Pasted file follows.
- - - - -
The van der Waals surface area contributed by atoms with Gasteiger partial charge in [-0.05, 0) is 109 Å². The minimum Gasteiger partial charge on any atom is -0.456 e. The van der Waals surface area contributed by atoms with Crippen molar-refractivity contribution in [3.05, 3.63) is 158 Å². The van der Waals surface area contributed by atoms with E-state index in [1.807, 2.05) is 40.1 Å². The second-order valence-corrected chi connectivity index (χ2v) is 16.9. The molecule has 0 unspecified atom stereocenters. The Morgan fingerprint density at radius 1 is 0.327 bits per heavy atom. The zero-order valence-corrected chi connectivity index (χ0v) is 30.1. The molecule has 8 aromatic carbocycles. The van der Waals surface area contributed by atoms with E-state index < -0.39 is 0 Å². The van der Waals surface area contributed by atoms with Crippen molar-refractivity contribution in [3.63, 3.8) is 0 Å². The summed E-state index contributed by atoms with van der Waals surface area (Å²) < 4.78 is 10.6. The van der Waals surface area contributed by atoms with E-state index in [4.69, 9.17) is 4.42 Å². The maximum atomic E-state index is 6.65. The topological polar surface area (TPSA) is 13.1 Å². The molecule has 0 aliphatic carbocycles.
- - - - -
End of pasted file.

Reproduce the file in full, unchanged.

The van der Waals surface area contributed by atoms with Gasteiger partial charge in [-0.05, 0) is 109 Å². The minimum Gasteiger partial charge on any atom is -0.456 e. The van der Waals surface area contributed by atoms with Crippen molar-refractivity contribution in [3.05, 3.63) is 158 Å². The van der Waals surface area contributed by atoms with E-state index in [1.807, 2.05) is 40.1 Å². The second-order valence-corrected chi connectivity index (χ2v) is 16.9. The molecule has 0 unspecified atom stereocenters. The Morgan fingerprint density at radius 1 is 0.327 bits per heavy atom. The zero-order valence-corrected chi connectivity index (χ0v) is 30.1. The molecule has 8 aromatic carbocycles. The van der Waals surface area contributed by atoms with E-state index < -0.39 is 0 Å². The van der Waals surface area contributed by atoms with Crippen molar-refractivity contribution in [3.63, 3.8) is 0 Å². The summed E-state index contributed by atoms with van der Waals surface area (Å²) < 4.78 is 10.6. The van der Waals surface area contributed by atoms with E-state index in [4.69, 9.17) is 4.42 Å². The maximum atomic E-state index is 6.65. The topological polar surface area (TPSA) is 13.1 Å². The molecule has 0 aliphatic carbocycles.